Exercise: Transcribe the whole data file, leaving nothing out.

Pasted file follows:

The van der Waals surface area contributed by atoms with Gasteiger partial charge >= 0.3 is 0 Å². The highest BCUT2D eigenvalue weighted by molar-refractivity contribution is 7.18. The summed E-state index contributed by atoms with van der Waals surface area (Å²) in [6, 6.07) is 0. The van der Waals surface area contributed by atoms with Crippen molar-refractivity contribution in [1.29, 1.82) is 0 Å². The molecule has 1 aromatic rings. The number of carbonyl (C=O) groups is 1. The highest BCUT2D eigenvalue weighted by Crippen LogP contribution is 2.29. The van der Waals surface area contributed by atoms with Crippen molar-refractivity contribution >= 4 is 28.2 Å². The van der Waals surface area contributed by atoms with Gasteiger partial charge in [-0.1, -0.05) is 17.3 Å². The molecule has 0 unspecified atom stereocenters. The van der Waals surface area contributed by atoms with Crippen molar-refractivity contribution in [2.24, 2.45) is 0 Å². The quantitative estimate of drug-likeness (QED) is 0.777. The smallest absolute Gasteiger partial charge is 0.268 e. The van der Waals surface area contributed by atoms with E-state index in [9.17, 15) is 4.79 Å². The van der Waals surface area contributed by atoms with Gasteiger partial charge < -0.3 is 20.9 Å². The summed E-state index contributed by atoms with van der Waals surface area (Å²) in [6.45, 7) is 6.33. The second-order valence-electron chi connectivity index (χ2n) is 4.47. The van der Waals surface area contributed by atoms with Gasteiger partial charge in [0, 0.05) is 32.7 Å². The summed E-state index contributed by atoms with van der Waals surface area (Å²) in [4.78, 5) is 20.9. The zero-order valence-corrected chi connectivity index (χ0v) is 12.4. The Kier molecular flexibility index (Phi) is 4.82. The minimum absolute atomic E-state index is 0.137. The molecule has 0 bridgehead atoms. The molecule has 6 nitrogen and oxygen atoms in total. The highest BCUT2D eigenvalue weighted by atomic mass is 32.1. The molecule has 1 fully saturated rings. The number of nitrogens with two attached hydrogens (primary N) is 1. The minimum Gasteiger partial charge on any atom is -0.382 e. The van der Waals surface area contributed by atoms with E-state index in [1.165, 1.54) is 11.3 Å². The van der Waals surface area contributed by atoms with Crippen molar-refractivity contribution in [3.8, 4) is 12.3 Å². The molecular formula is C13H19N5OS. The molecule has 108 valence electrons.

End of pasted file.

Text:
The van der Waals surface area contributed by atoms with Gasteiger partial charge >= 0.3 is 0 Å². The highest BCUT2D eigenvalue weighted by molar-refractivity contribution is 7.18. The summed E-state index contributed by atoms with van der Waals surface area (Å²) in [6, 6.07) is 0. The van der Waals surface area contributed by atoms with Crippen molar-refractivity contribution in [1.29, 1.82) is 0 Å². The molecule has 1 aromatic rings. The number of carbonyl (C=O) groups is 1. The highest BCUT2D eigenvalue weighted by Crippen LogP contribution is 2.29. The van der Waals surface area contributed by atoms with Crippen molar-refractivity contribution >= 4 is 28.2 Å². The van der Waals surface area contributed by atoms with Gasteiger partial charge in [-0.1, -0.05) is 17.3 Å². The molecule has 0 unspecified atom stereocenters. The van der Waals surface area contributed by atoms with Crippen molar-refractivity contribution in [2.24, 2.45) is 0 Å². The quantitative estimate of drug-likeness (QED) is 0.777. The smallest absolute Gasteiger partial charge is 0.268 e. The van der Waals surface area contributed by atoms with E-state index in [9.17, 15) is 4.79 Å². The van der Waals surface area contributed by atoms with Gasteiger partial charge < -0.3 is 20.9 Å². The summed E-state index contributed by atoms with van der Waals surface area (Å²) in [6.45, 7) is 6.33. The second-order valence-electron chi connectivity index (χ2n) is 4.47. The van der Waals surface area contributed by atoms with Gasteiger partial charge in [0, 0.05) is 32.7 Å². The summed E-state index contributed by atoms with van der Waals surface area (Å²) in [4.78, 5) is 20.9. The zero-order valence-corrected chi connectivity index (χ0v) is 12.4. The Kier molecular flexibility index (Phi) is 4.82. The minimum absolute atomic E-state index is 0.137. The molecule has 0 bridgehead atoms. The molecule has 6 nitrogen and oxygen atoms in total. The highest BCUT2D eigenvalue weighted by atomic mass is 32.1. The molecule has 1 fully saturated rings. The number of nitrogens with two attached hydrogens (primary N) is 1. The minimum Gasteiger partial charge on any atom is -0.382 e. The van der Waals surface area contributed by atoms with E-state index in [1.165, 1.54) is 11.3 Å². The van der Waals surface area contributed by atoms with Crippen molar-refractivity contribution in [3.8, 4) is 12.3 Å². The molecular formula is C13H19N5OS. The molecule has 108 valence electrons.